value of your business

In times like this, it can be really tempting to make big cut backs in staffing, marketing, business development, product innovation… you name it, to preserve your cash reserves and financial assets when new orders might be drying up, or confirmed orders are being cancelled.  But never cut business value, if you can avoid it.

5 Questions on Business Value in a Crisis 

At the Advisory Collective we counsel our clients to think very carefully about the nature of any cuts that you make, by asking some simple strategic questions:

  1. Do you know what the approximate value of your business is now, in “normal” business conditions ?
  2. Do you know what might drive the calculation of - and therefore potential increases or decreases in - that value ?
  3. If you cut back on the people and other assets of your business, either intentionally or through failing to protect them, how expensive and hard will it be to replace or regenerate them ?
  4. If you think that you will be forced to make cuts for business survival reasons, are you starting with the right facts about your financial circumstances and prospects (remember my "4Cs" article) ?
  5. If you do decide to make cutbacks, are you starting with discretionary costs and commitments that have the least impact on the underlying value of your business ?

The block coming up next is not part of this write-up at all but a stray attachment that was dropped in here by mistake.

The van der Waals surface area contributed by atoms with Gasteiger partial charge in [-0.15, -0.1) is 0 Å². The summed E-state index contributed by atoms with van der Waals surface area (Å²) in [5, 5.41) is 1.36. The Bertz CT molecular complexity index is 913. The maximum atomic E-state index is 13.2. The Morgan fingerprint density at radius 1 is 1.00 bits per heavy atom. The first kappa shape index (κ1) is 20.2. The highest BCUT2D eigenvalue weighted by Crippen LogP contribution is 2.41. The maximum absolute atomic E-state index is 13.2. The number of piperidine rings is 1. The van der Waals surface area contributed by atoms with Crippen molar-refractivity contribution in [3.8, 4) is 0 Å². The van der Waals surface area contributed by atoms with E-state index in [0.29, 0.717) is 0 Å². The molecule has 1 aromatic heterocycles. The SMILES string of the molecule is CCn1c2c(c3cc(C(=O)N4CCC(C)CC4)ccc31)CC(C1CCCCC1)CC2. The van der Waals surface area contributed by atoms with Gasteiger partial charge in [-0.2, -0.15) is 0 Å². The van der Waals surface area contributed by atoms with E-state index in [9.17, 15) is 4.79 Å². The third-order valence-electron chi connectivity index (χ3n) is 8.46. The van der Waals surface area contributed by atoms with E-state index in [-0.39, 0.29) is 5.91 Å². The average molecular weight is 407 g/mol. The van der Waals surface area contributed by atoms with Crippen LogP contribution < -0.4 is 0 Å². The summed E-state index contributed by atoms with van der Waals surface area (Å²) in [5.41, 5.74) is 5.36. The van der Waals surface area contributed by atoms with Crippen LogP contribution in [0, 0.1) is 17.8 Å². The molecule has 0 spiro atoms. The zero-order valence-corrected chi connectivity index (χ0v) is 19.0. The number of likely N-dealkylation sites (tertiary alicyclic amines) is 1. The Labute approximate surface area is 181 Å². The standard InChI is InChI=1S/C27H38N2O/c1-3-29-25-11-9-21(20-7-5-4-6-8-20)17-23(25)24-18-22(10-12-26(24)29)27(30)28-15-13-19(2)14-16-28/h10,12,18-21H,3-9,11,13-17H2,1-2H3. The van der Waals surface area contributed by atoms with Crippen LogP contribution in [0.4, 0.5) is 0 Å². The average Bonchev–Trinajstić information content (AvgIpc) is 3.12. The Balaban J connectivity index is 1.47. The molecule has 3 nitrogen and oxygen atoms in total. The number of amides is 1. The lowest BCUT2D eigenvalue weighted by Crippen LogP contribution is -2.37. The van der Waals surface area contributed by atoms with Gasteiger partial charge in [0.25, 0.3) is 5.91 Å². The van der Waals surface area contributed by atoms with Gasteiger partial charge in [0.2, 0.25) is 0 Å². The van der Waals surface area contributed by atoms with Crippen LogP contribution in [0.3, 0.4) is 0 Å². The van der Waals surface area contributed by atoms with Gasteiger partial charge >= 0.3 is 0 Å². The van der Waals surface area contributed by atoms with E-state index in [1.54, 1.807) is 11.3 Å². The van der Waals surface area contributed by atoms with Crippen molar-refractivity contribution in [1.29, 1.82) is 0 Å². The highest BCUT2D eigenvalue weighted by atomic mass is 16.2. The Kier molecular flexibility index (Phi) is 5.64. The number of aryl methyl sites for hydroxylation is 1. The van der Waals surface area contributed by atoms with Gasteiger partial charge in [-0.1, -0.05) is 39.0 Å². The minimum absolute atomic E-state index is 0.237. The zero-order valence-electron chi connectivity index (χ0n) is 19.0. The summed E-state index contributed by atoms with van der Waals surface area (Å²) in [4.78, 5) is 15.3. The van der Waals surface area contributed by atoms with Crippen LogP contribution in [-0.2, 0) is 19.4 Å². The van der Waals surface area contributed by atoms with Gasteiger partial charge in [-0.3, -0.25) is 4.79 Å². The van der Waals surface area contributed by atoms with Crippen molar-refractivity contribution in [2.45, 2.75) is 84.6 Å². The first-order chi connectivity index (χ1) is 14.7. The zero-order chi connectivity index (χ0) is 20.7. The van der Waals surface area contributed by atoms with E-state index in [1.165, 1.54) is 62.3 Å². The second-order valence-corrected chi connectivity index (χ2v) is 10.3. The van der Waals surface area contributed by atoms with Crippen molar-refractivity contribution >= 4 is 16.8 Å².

Goodwill in Business Value

For most normally profitable, well established small businesses, their biggest asset is actually the internally generated “Goodwill” that isn’t recognised on the balance sheet (unless the business was purchased from someone else and that value was objectively calculated through the purchase price).  When I am asked about what is included in Goodwill, I usually suggest the following things:

  1. Your brand as a differentiator (technically it can be valued separately, but usually it isn’t).
  2. Your high quality client, key supplier and other business partner relationships that drive repeat business (irrespective of whether there are fixed contracts in place or not).
  3. Your record for product innovation and quality and the IP that you have generated.
  4. The loyalty, engagement and discretionary contributions of your key people.
  5. Your commercially appropriate but value adding disciplines and processes.
  6. Your Values and ethical reputation.
  7. Your openness to positive change.
  8. Your willingness to proactively deal with risks while taking your opportunities.
  9. Your business’s capacity to defend and renew itself.
  10. How well your business compares to your competitors and substitutes.

So what can you do now to both preserve your cash reserves AND maintain your business value ?  Because you never want to cut nerves or muscle when trimming what might look like “fat", no matter how big the crisis may appear to be.

Matt McDonald

About Matt McDonald

Matt has been a Chartered Accountant since 1991, a Chartered Secretary since 2004, holds a Bachelor Degree in Commerce and a Masters Degree in Legal Studies and is also a former Certified Internal Auditor.

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